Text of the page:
Appendix: Orson Pratt, A[n] Interesting Account of Several Remarkable Visions, 1840

  • Source Note
  • Historical Introduction
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FACTS
in relation to the late discovery of
ANCIENT AMERICAN RECORDS.
 
Mr Joseph Smith, jun., who made the following im portant discovery, was born in the town of Sharon, Wind sor county, Vermont, on the 23d of December, a.d. 1805.  When ten years old, his parents, with their family, moved  to , New York; in the vicinity of which he resid ed for about eleven years, the latter part in the town of  . Cultivating the earth for a livelihood was  his occupation, in which he employed the most of his  time. His advantages, for acquiring literary knowledge,  were exceedingly small; hence, his education was limited  to a slight acquaintance with two or three of the common  branches of learning. He could read without much diffi culty, and write a very imperfect hand; and had a very  limited understanding of the ground rules of arithmetic.  These were his highest and only attainments; while the  rest of those branches, so universally taught in the com mon schools throughout the , were entirely  unknown to him. When somewhere about fourteen or  fifteen years old, he began seriously to reflect upon the neces sity of being prepared for a future state of existence: but  how, or in what way, to prepare himself, was a question,  as yet, undetermined in his own mind: he perceived that it  was a question of infinite importance, and that the salva tion of his soul depended upon a correct understanding  of the same. He saw, that if he understood not the [p. [3]]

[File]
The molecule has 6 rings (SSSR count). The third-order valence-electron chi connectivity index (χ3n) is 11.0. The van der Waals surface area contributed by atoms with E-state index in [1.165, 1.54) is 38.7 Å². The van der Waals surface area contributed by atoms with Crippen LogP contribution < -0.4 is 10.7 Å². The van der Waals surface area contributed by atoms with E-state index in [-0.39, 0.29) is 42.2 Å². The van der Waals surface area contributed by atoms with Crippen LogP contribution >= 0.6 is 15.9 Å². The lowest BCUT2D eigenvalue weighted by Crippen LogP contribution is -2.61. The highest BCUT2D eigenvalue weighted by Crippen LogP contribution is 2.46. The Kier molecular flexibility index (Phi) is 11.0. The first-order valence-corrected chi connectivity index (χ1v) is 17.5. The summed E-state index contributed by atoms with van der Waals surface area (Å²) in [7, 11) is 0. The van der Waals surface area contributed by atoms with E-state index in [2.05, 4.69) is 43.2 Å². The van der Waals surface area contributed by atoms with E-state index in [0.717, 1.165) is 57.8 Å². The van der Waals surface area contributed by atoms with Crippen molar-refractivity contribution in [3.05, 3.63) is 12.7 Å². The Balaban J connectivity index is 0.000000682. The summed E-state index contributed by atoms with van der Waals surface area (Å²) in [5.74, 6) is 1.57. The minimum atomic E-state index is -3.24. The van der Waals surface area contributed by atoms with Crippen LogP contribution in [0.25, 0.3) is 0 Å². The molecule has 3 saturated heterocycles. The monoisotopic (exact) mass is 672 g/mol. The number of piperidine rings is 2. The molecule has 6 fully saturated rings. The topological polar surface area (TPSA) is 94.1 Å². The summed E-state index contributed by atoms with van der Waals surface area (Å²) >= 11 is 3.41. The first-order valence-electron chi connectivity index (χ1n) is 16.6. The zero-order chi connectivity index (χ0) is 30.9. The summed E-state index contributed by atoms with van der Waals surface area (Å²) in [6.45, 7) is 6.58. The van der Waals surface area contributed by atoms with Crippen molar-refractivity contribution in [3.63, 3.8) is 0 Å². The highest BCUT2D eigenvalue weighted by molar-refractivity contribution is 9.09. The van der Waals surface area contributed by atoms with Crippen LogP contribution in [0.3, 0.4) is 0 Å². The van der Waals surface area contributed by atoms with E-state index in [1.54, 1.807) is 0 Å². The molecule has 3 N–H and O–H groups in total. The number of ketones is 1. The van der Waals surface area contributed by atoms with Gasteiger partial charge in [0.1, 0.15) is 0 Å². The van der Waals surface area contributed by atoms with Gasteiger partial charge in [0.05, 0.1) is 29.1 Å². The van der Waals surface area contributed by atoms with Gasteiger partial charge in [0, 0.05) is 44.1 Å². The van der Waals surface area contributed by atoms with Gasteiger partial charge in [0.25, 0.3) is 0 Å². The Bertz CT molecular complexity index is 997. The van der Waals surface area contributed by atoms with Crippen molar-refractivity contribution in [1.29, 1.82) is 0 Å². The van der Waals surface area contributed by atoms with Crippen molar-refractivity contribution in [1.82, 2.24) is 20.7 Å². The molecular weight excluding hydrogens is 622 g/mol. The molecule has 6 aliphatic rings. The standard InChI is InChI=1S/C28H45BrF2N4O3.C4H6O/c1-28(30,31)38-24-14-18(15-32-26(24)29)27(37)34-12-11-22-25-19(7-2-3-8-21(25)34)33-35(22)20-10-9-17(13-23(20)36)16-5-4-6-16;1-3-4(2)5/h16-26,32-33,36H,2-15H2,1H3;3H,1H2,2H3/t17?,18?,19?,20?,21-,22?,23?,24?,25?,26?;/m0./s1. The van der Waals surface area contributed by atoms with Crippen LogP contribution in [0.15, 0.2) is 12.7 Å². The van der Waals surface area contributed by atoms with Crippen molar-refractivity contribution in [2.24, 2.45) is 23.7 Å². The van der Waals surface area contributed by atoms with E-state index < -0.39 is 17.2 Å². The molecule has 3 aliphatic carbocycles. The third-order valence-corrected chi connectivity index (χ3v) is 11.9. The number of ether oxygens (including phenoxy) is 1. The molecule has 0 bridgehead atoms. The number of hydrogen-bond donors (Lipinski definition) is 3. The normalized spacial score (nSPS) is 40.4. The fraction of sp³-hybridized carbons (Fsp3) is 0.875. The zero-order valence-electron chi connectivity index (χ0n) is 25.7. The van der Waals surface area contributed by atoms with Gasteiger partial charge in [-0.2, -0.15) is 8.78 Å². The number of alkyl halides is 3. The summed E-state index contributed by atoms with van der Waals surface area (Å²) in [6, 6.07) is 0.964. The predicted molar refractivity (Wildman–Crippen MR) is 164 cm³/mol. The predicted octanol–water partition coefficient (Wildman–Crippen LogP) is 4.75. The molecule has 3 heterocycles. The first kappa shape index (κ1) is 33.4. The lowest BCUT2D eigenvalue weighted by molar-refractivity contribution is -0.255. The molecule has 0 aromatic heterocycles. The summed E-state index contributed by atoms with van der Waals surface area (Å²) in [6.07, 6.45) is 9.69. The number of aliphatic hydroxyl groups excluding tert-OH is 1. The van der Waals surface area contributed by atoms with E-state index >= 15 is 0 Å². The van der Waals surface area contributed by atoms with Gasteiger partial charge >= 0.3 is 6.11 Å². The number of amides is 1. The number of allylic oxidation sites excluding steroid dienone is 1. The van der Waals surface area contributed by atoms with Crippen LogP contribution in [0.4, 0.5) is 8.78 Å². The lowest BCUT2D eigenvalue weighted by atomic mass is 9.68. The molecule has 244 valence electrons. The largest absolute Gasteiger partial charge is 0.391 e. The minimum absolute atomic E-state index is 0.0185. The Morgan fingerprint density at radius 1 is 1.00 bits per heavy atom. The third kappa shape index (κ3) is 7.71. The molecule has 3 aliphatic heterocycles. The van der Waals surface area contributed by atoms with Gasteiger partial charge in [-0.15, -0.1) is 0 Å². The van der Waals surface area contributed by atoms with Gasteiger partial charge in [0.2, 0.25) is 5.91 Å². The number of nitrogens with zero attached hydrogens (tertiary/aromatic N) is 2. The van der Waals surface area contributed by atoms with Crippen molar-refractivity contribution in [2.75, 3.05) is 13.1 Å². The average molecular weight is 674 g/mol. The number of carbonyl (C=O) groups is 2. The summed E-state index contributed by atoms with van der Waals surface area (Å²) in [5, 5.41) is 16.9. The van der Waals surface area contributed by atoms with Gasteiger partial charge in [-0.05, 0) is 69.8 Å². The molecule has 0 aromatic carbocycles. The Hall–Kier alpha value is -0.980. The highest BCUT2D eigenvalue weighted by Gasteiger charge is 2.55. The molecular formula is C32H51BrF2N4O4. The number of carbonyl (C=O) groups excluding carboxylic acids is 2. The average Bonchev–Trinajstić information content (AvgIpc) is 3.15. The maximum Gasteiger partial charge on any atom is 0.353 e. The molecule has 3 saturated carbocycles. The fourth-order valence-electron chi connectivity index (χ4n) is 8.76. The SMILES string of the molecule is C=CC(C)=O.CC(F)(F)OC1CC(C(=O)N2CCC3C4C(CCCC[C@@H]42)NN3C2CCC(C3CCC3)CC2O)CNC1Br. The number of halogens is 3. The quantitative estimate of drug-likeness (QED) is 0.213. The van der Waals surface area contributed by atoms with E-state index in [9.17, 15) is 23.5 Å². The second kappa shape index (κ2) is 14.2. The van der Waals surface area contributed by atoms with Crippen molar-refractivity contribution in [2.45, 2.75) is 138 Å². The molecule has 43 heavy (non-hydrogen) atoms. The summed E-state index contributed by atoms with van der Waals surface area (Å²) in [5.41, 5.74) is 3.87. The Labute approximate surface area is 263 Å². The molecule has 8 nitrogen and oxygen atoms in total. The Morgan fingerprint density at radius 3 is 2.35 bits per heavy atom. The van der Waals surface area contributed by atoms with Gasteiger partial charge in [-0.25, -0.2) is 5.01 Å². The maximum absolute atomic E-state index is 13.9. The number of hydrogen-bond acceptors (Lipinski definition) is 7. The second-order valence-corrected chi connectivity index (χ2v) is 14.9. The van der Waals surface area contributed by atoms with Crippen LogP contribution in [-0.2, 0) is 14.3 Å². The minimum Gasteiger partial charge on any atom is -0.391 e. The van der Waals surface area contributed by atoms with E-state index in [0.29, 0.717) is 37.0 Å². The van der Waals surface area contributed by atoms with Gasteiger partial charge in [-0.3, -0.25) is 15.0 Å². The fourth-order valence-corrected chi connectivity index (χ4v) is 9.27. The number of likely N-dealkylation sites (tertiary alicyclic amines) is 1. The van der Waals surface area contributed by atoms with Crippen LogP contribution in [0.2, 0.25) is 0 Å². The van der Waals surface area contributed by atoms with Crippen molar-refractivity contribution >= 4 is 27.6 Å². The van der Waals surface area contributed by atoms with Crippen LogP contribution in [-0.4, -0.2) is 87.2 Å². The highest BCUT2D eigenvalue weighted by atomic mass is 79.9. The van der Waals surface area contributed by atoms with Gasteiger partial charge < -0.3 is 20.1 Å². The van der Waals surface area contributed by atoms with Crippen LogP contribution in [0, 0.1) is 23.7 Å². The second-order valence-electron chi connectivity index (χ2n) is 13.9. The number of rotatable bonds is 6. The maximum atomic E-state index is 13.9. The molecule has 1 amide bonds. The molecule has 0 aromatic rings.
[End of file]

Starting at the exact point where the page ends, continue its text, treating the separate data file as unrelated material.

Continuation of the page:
FACTS
in relation to the late discovery of
ANCIENT AMERICAN RECORDS.
 
Mr Joseph Smith, jun., who made the following important discovery, was born in the town of Sharon, Windsor county, Vermont, on the 23d of December, a.d. 1805. When ten years old, his parents, with their family, moved to , New York; in the vicinity of which he resided for about eleven years, the latter part in the town of . Cultivating the earth for a livelihood was his occupation, in which he employed the most of his time. His advantages, for acquiring literary knowledge, were exceedingly small; hence, his education was limited to a slight acquaintance with two or three of the common branches of learning. He could read without much difficulty, and write a very imperfect hand; and had a very limited understanding of the ground rules of arithmetic. These were his highest and only attainments; while the rest of those branches, so universally taught in the common schools throughout the , were entirely unknown to him. When somewhere about fourteen or fifteen years old, he began seriously to reflect upon the necessity of being prepared for a future state of existence: but how, or in what way, to prepare himself, was a question, as yet, undetermined in his own mind: he perceived that it was a question of infinite importance, and that the salvation of his soul depended upon a correct understanding of the same. He saw, that if he understood not the [p. [3]]
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